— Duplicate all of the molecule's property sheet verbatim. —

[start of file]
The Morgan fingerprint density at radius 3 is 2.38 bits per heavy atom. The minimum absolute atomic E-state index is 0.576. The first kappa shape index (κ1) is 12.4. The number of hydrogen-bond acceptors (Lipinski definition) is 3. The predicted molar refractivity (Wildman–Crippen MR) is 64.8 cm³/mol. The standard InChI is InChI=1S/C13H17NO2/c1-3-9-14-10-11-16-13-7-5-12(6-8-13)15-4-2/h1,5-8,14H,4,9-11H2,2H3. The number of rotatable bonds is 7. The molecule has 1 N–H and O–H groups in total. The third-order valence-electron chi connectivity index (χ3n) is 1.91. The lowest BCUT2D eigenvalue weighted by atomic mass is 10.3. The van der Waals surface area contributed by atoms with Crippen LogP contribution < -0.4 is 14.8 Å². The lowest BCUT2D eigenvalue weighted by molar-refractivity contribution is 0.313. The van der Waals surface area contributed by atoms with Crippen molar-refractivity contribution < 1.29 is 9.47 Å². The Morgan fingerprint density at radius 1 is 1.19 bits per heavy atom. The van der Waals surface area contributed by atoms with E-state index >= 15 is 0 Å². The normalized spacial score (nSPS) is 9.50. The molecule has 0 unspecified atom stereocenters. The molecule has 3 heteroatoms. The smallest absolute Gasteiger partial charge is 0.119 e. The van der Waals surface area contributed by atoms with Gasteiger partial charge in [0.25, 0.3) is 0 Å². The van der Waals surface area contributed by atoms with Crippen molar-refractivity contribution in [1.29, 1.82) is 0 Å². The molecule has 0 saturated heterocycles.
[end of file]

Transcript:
The Morgan fingerprint density at radius 3 is 2.38 bits per heavy atom. The minimum absolute atomic E-state index is 0.576. The first kappa shape index (κ1) is 12.4. The number of hydrogen-bond acceptors (Lipinski definition) is 3. The predicted molar refractivity (Wildman–Crippen MR) is 64.8 cm³/mol. The standard InChI is InChI=1S/C13H17NO2/c1-3-9-14-10-11-16-13-7-5-12(6-8-13)15-4-2/h1,5-8,14H,4,9-11H2,2H3. The number of rotatable bonds is 7. The molecule has 1 N–H and O–H groups in total. The third-order valence-electron chi connectivity index (χ3n) is 1.91. The lowest BCUT2D eigenvalue weighted by atomic mass is 10.3. The van der Waals surface area contributed by atoms with Crippen LogP contribution < -0.4 is 14.8 Å². The lowest BCUT2D eigenvalue weighted by molar-refractivity contribution is 0.313. The van der Waals surface area contributed by atoms with Crippen molar-refractivity contribution < 1.29 is 9.47 Å². The Morgan fingerprint density at radius 1 is 1.19 bits per heavy atom. The van der Waals surface area contributed by atoms with E-state index >= 15 is 0 Å². The normalized spacial score (nSPS) is 9.50. The molecule has 0 unspecified atom stereocenters. The molecule has 3 heteroatoms. The smallest absolute Gasteiger partial charge is 0.119 e. The van der Waals surface area contributed by atoms with Gasteiger partial charge in [0.25, 0.3) is 0 Å². The van der Waals surface area contributed by atoms with Crippen molar-refractivity contribution in [1.29, 1.82) is 0 Å². The molecule has 0 saturated heterocycles.